But he, desirous of justifying himself, said to Jesus, And who is my neighbour?
Richard Rowland Kirkland is a name that should be cherished by every American. On December 14, 1862 he was a sergeant in Company G, 2nd South Carolina. It was approaching noon and his unit was stationed at the stone wall at the base of Marye’s Heights overlooking Fredericksburg. His unit had helped smash Union attack after Union attack the day before, and now he looked over fields strewn with wounded and dead Union soldiers. He could hear the wounded Union soldiers crying out desperately for water.
Unable to bear the cries any longer, he approached Brigadier General Joseph Kershaw and informed him of what he wanted to do. Kershaw gave him his permission, but told him he was unable to authorize a flag of truce. Kirkland said that was fine and he would simply have to take his chances. Gathering up all the canteens and blankets he could carry, Kirkland slipped over the wall, realizing that without a flag of truce it was quite possible he would be fired upon by Union troops.
Kirkland began to give drinks to Union wounded and blankets to protect them from the cold. Union troops, recognizing what he was doing, did not fire at him. For an hour and a half Kirkland went back and forth tending to the enemy wounded. He did not stop until he had assisted all Union wounded in the Confederate portion of the battlefield. The last Union soldier he assisted he gave his own overcoat. He was repeatedly cheered by both Union and Confederate soldiers. Continue Reading
“Your soldier’s heart almost stood still as he watched those sons of Erin fearlessly rush to their deaths. The brilliant assault on Marye’s Heights of their Irish brigade was beyond description. We forgot they were fighting us and cheer after cheer at their fearlessness went up all along our lines!”
Confederate Major General George Pickett in a letter to his fiance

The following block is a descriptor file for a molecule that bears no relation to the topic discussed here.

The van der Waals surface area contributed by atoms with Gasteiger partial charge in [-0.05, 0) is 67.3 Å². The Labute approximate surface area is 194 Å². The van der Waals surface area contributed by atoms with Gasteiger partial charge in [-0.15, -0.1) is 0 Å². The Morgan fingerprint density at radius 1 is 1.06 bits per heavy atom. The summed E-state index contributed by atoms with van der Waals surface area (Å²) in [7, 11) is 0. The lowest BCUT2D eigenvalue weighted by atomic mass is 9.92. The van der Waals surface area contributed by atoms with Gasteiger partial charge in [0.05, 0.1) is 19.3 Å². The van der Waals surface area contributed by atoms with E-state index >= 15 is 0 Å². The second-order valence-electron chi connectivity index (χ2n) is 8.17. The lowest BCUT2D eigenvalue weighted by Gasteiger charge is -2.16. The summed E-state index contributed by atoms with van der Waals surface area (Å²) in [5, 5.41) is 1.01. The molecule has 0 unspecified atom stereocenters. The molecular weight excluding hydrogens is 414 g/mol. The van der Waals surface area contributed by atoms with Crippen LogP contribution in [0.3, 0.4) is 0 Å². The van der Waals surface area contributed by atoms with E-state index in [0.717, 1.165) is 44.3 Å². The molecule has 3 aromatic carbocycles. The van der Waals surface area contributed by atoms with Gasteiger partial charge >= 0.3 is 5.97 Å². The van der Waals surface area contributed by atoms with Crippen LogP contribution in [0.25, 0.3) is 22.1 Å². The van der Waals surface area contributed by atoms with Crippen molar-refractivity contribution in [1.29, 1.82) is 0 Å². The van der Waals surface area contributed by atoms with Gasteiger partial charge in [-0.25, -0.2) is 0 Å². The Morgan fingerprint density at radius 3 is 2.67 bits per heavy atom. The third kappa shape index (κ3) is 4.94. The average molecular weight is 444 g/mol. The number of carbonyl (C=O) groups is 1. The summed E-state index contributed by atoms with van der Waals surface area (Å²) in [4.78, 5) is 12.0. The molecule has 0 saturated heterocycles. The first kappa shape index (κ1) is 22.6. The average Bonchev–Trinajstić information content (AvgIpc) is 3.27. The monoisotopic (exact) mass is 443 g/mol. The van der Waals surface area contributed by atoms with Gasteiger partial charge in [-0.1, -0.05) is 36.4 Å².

A moving video of the Irish Brigade at the battle of Fredericksburg, December 13, 1862, based on the movie Gods and Generals. It was criminal military malpractice for Burnside, perhaps the most incompetent general in the war, to assault the fortified Confederate positions, but his idiocy does not derogate in the slightest from the extreme heroism of the Union troops who suffered massive casualties while attempting to do the impossible.
The Irish Brigade was one of the units called upon that day to do the impossible. One of the regiments in the Brigade was the 69th New York, the Fighting 69th as they would be designated by Robert E. Lee for their gallant charge at this battle, a unit faithful readers of this blog are quite familiar with. This day their chaplain personally blessed each man in the regiment. They called him Father Thomas Willett. That was as close as they could get to pronouncing his actual name.
Thomas Ouellet, a French Canadian Jesuit, fit perfectly among a regiment of tough Irishmen. Normally mild mannered and kind, he could react sternly to sin or to any injustice done to “his boys”. Abbe Ouellet had been with the regiment from its formation at the beginning of the war. During the battles of the Seven Days of the Peninsular Campaign earlier in 1862, he had barely slept as he tirelessly tended the wounded and gave the Last Rites to the dying. After the battle of Malvern’s Hill, he traversed the battlefield all night with a lantern after the Union army had withdrawn, seeking wounded to help and dying to save. He was captured by Confederates, who, learning he was a priest, treated him with kindness and swiftly released him. Continue Reading